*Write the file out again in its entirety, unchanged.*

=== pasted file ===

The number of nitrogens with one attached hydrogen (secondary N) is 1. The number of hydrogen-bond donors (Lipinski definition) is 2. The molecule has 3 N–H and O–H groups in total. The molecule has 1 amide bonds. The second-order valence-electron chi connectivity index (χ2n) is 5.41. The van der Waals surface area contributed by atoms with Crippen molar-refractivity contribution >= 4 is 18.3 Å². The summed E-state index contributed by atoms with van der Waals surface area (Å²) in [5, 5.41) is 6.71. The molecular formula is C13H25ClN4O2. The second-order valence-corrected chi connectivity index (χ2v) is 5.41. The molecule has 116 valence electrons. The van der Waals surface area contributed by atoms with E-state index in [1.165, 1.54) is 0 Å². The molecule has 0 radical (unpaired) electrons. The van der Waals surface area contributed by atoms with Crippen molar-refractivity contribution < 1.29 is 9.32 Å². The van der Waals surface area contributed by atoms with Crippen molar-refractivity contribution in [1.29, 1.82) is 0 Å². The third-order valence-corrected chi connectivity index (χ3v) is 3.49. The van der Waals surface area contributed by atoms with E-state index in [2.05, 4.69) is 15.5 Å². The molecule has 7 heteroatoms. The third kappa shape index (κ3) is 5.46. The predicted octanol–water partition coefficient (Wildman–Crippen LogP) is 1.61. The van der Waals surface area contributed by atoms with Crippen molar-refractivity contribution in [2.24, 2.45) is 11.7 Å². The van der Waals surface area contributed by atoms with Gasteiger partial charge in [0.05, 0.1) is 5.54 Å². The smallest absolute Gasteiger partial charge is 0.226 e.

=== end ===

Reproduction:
The number of nitrogens with one attached hydrogen (secondary N) is 1. The number of hydrogen-bond donors (Lipinski definition) is 2. The molecule has 3 N–H and O–H groups in total. The molecule has 1 amide bonds. The second-order valence-electron chi connectivity index (χ2n) is 5.41. The van der Waals surface area contributed by atoms with Crippen molar-refractivity contribution >= 4 is 18.3 Å². The summed E-state index contributed by atoms with van der Waals surface area (Å²) in [5, 5.41) is 6.71. The molecular formula is C13H25ClN4O2. The second-order valence-corrected chi connectivity index (χ2v) is 5.41. The molecule has 116 valence electrons. The van der Waals surface area contributed by atoms with E-state index in [1.165, 1.54) is 0 Å². The molecule has 0 radical (unpaired) electrons. The van der Waals surface area contributed by atoms with Crippen molar-refractivity contribution < 1.29 is 9.32 Å². The van der Waals surface area contributed by atoms with Crippen molar-refractivity contribution in [1.29, 1.82) is 0 Å². The third-order valence-corrected chi connectivity index (χ3v) is 3.49. The van der Waals surface area contributed by atoms with E-state index in [2.05, 4.69) is 15.5 Å². The molecule has 7 heteroatoms. The third kappa shape index (κ3) is 5.46. The predicted octanol–water partition coefficient (Wildman–Crippen LogP) is 1.61. The van der Waals surface area contributed by atoms with Crippen molar-refractivity contribution in [2.24, 2.45) is 11.7 Å². The van der Waals surface area contributed by atoms with Gasteiger partial charge in [0.05, 0.1) is 5.54 Å². The smallest absolute Gasteiger partial charge is 0.226 e.